16. Anxiety & Performance • E.g. Beattie, Hardy, Woodman (2004) Step 1: identify these “selves” in terms of levels of self-confidence Step 2: identify actual levels of self-confidence and anxiety prior to competition Step 3: calculate discrepancies Step 4: association of discrepancies with performance& anxiety?

  17. Anxiety & Performance • Anxiety and self-confidence: • Bandura (1986) high self-efficacy implies trying harder • Close to ought/ideal high S-C  better performance than those who are far from ought/ideal (who will have low S-C) • But...Carver & Scheier (1999): discrepancy between actual and ought level of S-C  extra effort to redress discrepancy • Those with higher actual/ought discrepancy should outperform those with little discrepancy 

  18. Anxiety & Performance • Self-confidence and performance, another note:

  19. Anxiety & Performance • Self-confidence and performance, another note: Note decrease in self-confidence, but increase in performance score (no sig. change in the effort measure)

  20. Explanations/Theories • Processing efficiency theory (Eysenck & Calvo, 1992) • Worry: • drains attentional resources (reduced attention available for the task) • Signals importance of task, assigning more attentional resources if deemed necessary • Thus as worry increases, effort can also increase • Implies that cognitive anxiety can be negative (unpleasant), but motivating • (results in extra effort, and thus improved performance, provided eventual success is still believed possible)

  21. Explanations/Theories • Conscious processing hypothesis • Reinvestment of declarative knowledge under high anxiety • Tied to ideas of explicit/implicit learning, use of process vs. outcome goals (see KNR 406) and so on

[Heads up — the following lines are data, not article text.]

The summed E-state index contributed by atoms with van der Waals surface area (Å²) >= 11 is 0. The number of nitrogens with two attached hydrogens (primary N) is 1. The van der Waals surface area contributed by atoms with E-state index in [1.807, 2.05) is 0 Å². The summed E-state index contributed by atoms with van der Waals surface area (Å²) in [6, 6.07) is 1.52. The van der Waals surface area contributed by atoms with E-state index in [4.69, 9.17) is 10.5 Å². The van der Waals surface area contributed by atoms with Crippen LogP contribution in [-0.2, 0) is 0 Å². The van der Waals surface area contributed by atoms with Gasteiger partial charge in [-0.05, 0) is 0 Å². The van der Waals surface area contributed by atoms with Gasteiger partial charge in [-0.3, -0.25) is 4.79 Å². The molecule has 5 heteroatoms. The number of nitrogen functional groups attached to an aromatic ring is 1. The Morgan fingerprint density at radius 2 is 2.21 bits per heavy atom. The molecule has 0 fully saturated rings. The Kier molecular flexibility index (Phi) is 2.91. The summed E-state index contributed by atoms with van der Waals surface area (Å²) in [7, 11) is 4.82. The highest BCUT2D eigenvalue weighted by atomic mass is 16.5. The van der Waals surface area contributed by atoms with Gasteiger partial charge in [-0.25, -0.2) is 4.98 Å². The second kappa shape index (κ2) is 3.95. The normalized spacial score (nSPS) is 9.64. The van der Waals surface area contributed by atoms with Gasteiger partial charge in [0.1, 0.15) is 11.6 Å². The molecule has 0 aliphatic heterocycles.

22. Anxiety and Performance • Anxiety types, or intensities • Choking vs. panic • Kennedy vs. Novotna (New Yorker, 2000) • Panic is blind fear? • Choking is considered failure? • Choking is the domain of everyone (maybe most spectacularly of the expert?), panic of the inexperienced, perhaps? • Stereotype threat (Beilock et at, 2006) • See conscious reinvestment theories (Masters, et al.)

  23. Anxiety and Performance • ...and working memory

  24. Anxiety and Performance • ...and working memory

  25. Explanations/Theories • Theory of Ironic processing (Wegner, multiple citations) • Cool! • Tricia’s presentation • Ever laid awake in bed and thought: “I mustn't think about that exam, so I can get to sleep” • What happens next?

  26. Explanations/Theories • Theory of Ironic processing (Wegner, multiple citations) • Similar performance expectations to the conscious processing hypothesis • Based on the notion that “free will” is a lot more complicated than one might first think

  27. Explanations/Theories • Theory of Ironic processing (Wegner, multiple citations) • Mental control: intentional operations + ironic monitoring • Under increased mental load...monitoring outweighs operating, people focus on that which they are trying to avoid, and disaster ensues • Another area that has taken off, though not in sports psychology as much as mainstream psychology

  28. Explanations/Theories • Theory of Ironic processing (Wegner, multiple citations) • Operating process: carry out intended actions (conscious/effortful) • Monitoring process: check that all’s well [if not, renew] (unconscious/automatic) • Suppression: operating process searches for distractors, while monitor searches for the unwanted thought • mental load lessens operator function but not monitor, so ironic thoughts pop up even more frequently

  29. Explanations/Theories • Theory of Ironic processing (Wegner, multiple citations)